Denver, Colorado's most historic eating and drinking establishment, located at 1000 Osage Street in Denver, Colorado, is now in its second century of operation. The Buckhorn Exchange, which has liquor license Number One in the State of Colorado, was founded on November 17, 1893 by Henry H. "Shorty Scout" Zietz, easily recognized as one of the most colorful figures of the Old West.

In 1875, at age 10, a wide-eyed Zietz met Col. William F. "Buffalo Bill" Cody. Within two years young Henry was a full-fledged member of the hard-riding, straight-shooting band of scouts. It was during the years that Henry rode with Buffalo Bill that the great Indian leader, Chief Sitting Bull, dubbed him "Shorty Scout" due to his diminutive stature. 

"Shorty Scout" Zietz became a lifelong friend to the Indians, and when he died in July 1949, the last of Cody's famous scout band was gone.

But it was Zietz's restaurant, the Buckhorn Exchange, which chronicled the robust and lusty days of early Colorado. From the time it opened its doors here on Osage Street in 1893, it catered to cattlemen, miners, railroad builders, silver barons, Indian chiefs, roustabouts, gamblers, businessmen, the great and the near-great all dropped in to imbibe and dine on the West's finest offerings - many still on the menu today. It seems that a square meal, a hearty drink, and a taste for history always lived side by side at the Buckhorn.

The Buckhorn Exchange derives its name from the Rio Grande Railroad yards that were directly across Osage Street and the second-story Buckhorn Lodge that housed railroaders for the night. Each Friday, the railroaders scrambled across Osage Street to exchange their paychecks for gold. In return, Zietz handed each man a token good for a free lunch and a beer. After all, whoever heard of a railroad man stopping after only one beer?

President Theodore Roosevelt ate here in 1905 when his Presidential Express train pulled into the Rio Grande rail yards. Roosevelt strutted in presidential style, asked old Shorty Scout to be his guide and hunting partner, and after dinner and drinks, the pair took off by train to hunt big game on Colorado's western slope. 

Today a photo of the train and a flag from its engine are among hundreds of pieces of museum-quality memorabilia on display in the Buckhorn Exchange which today is as much a museum as a restaurant and bar.

Another historic moment and most incredible scene was recorded in 1938 when Sitting Bull's nephew, Chief Red Cloud, and a delegation of thirty Sioux and Blackfoot Indians rode slowly down Osage Street in full battle regalia, and ceremoniously turned over to Shorty Scout Zietz the military saber taken from the vanquished General George Custer in the Battle of Little Big Horn. The sword remains in the Zietz family today.

The Buckhorn Exchange brims with historic artifacts, legends and notable moments. Five Presidents - Theodore Roosevelt, Franklin Roosevelt, Dwight Eisenhower, Jimmy Carter and Ronald Reagan - dined at the Buckhorn. Hundreds of Hollywood legends, too, have savored our fare, including Bob Hope, Jimmy Cagney, Charleton Heston, astronauts Scott Carpenter and Jack Swigert, Great Britain's Princess Anne, Roy Rogers and Will Rogers. The list is virtually endless.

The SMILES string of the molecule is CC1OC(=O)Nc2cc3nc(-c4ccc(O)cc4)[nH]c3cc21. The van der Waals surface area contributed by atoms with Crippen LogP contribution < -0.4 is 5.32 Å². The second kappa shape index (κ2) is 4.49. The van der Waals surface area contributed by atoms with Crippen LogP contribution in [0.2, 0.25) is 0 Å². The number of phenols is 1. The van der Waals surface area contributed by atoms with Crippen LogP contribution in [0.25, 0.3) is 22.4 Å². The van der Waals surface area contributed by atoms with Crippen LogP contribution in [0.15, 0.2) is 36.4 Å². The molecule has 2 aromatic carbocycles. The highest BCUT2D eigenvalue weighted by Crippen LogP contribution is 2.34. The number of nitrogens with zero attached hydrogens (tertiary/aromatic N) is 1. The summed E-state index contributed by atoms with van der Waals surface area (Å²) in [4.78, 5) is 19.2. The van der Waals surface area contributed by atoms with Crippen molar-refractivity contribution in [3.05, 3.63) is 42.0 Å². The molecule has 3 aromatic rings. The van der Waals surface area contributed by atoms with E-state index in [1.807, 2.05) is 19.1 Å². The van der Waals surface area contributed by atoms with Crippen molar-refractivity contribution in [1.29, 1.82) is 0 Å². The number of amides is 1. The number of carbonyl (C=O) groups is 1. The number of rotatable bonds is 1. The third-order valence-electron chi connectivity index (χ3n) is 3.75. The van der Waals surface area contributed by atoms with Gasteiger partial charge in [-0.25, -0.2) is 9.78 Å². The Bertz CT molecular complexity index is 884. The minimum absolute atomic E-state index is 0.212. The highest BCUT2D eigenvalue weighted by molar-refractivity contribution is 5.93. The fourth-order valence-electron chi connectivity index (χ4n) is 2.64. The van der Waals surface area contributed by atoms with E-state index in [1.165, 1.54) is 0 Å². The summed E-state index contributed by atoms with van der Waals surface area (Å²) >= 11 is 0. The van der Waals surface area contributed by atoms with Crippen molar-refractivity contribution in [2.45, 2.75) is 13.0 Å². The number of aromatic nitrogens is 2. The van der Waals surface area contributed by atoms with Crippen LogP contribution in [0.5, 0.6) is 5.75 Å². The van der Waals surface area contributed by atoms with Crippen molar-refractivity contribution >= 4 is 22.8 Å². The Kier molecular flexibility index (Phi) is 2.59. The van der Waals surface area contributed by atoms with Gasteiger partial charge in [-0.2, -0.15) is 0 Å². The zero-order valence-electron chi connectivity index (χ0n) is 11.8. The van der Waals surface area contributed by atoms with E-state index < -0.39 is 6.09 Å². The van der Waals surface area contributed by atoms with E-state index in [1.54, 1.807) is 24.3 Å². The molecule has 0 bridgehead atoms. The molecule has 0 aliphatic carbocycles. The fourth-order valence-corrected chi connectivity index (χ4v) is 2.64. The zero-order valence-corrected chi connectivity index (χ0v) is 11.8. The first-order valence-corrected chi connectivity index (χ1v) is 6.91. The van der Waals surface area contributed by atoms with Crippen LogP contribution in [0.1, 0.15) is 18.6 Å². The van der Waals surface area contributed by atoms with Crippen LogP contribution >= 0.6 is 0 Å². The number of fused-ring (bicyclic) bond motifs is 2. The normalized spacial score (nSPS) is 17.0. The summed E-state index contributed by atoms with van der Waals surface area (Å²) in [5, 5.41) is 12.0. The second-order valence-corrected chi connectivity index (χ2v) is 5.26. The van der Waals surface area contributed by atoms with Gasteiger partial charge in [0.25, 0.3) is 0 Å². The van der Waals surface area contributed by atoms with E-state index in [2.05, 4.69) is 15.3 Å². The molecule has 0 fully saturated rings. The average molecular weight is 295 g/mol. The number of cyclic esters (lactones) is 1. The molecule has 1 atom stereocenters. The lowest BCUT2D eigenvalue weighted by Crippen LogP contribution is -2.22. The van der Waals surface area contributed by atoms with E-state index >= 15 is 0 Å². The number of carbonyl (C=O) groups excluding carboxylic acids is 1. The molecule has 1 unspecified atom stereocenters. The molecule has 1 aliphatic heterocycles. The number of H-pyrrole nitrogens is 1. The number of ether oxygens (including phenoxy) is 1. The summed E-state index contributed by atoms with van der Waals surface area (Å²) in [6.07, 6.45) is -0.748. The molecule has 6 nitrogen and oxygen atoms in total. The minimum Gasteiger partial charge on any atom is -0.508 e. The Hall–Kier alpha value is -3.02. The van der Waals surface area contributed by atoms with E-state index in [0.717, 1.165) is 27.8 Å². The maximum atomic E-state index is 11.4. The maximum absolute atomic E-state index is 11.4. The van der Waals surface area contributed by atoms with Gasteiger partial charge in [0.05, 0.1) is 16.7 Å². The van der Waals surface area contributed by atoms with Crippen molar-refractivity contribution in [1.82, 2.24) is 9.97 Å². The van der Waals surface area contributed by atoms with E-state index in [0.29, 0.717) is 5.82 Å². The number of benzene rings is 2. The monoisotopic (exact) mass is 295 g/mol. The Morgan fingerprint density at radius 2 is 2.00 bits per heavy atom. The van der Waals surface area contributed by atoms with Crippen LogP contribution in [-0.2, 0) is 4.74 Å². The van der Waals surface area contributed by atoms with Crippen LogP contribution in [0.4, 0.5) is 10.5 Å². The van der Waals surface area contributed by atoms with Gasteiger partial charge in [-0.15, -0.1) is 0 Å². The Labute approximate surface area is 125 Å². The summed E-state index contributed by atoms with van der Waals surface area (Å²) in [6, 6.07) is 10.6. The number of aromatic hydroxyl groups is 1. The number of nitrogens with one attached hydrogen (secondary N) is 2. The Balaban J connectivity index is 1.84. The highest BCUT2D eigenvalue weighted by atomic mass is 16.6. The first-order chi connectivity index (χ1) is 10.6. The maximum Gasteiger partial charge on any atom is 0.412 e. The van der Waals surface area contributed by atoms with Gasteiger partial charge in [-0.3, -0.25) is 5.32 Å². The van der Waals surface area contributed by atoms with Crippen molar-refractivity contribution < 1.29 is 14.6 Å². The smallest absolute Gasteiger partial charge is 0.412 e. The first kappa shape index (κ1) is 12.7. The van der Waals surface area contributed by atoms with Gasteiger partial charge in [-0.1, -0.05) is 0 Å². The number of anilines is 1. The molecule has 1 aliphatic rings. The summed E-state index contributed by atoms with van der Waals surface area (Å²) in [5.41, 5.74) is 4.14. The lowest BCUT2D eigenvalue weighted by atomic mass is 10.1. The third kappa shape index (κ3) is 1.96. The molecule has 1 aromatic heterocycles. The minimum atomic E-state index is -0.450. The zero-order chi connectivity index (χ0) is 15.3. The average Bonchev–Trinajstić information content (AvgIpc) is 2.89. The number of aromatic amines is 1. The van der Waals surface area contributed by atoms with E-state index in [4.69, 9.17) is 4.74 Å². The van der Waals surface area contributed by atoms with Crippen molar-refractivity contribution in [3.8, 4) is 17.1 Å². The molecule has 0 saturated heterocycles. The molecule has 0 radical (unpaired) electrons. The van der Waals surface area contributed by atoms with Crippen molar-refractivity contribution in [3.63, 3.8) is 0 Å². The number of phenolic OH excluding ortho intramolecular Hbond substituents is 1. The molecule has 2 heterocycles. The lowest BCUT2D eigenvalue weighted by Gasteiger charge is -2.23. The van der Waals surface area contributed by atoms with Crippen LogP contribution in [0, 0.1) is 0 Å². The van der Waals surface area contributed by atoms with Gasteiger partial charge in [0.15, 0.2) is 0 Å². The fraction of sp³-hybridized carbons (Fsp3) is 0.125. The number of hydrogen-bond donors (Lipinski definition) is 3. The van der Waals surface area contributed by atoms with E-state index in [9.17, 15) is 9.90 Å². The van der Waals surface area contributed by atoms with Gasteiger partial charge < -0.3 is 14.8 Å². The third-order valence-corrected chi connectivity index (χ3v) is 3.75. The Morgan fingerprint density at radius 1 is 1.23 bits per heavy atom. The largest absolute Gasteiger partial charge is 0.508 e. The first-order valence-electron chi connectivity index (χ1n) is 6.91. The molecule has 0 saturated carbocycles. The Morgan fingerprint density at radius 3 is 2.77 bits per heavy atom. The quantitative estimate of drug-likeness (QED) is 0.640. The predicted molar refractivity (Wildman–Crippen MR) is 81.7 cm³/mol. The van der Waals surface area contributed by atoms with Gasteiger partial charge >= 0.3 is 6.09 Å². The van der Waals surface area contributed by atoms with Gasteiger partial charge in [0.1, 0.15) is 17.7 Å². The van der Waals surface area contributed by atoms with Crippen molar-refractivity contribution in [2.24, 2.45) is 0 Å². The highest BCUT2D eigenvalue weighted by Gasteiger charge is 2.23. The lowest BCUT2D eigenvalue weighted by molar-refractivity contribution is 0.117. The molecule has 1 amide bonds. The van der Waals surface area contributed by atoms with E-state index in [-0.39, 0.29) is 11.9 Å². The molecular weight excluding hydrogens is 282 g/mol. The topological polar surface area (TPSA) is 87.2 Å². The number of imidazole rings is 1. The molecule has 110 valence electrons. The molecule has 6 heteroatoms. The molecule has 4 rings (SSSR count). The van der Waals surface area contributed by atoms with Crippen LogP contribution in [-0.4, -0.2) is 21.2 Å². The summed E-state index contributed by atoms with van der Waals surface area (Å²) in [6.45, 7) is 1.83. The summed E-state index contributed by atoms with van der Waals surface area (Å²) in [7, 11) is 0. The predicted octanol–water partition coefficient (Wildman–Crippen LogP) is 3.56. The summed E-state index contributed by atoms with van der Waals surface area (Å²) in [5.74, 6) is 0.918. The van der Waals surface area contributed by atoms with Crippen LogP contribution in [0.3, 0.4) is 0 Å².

The Buckhorn Exchange was featured in Life Magazine and Coronet magazine in 1948 and in Holiday magazine in 1949. Since 1978, the Buckhorn has appeared in hundreds of newspapers and magazines in the U.S. and around the world, and has also been the subject of countless television shows and documentaries.

The Buckhorn even survived Prohibition implemented in Colorado in 1916 - three years before the rest of the nation. With the repeal of Prohibition, the restaurant and "bar" - no longer a saloon - reopened as Zietz's Buckhorn Restaurant and Bar, and was issued Colorado Liquor License No. 1, which is till on display today.

The walls of the Buckhorn detail its illustrious history. Its walls hold a rare 575-piece collection of taxidermy, including deer and moose, giant buffalo, mountain goat and big horn sheep; dozens of indigenous fowl; even a two-headed calf and a legendary jackalope.

The 125-piece gun collection includes Colt .45s, Winchesters, Derringers, a Sharp's sporting rifle dating to 1889, and a rare palm pistol dating to 1891 and the Minneapolis Firearm Co.

The Buckhorn's ornate white oak bar and back-bar, made in Essen, Germany in 1857 and brought here by the Zietz family, was relocated to the second floor where it anchors the Buckhorn's Victorian lounge. A roof garden, heated year-round, was added to serve the restaurant and its patrons - a perfect place for private parties, family reunions, rehearsal dinners, or simply to take in the ambiance of the Old West.

Henry H. "Shorty Scout" Zietz died in 1949. Zietz's son, Henry Jr., acquired the restaurant perpetuating its rich history and d馗or, adding many animal displays from his own hunting expeditions along with other memorabilia. Zietz's failing health forced the family to sell the restaurant in 1978 to a group of local investors known as Buckhorn Associates, headed by Roi Davis and the Steve Knowlton. Under the direction of designer Lanny Garland, the new owners took great care to preserve the important memorabilia of the past and were careful not to disturb the basic exterior of the structure, which was designated an historic landmark by the City and County of Denver in 1972.

Yes, a great deal has changed at the Buckhorn since 1893, yet much is as it was in the days when the clientele packed six-guns, silver barons rubbed elbows with roustabouts, miners shook dirt out of their clothing along with gold dust, and "Shorty Scout" entertained the customers with tales of the decade he spent on the frontier.

 

 

 


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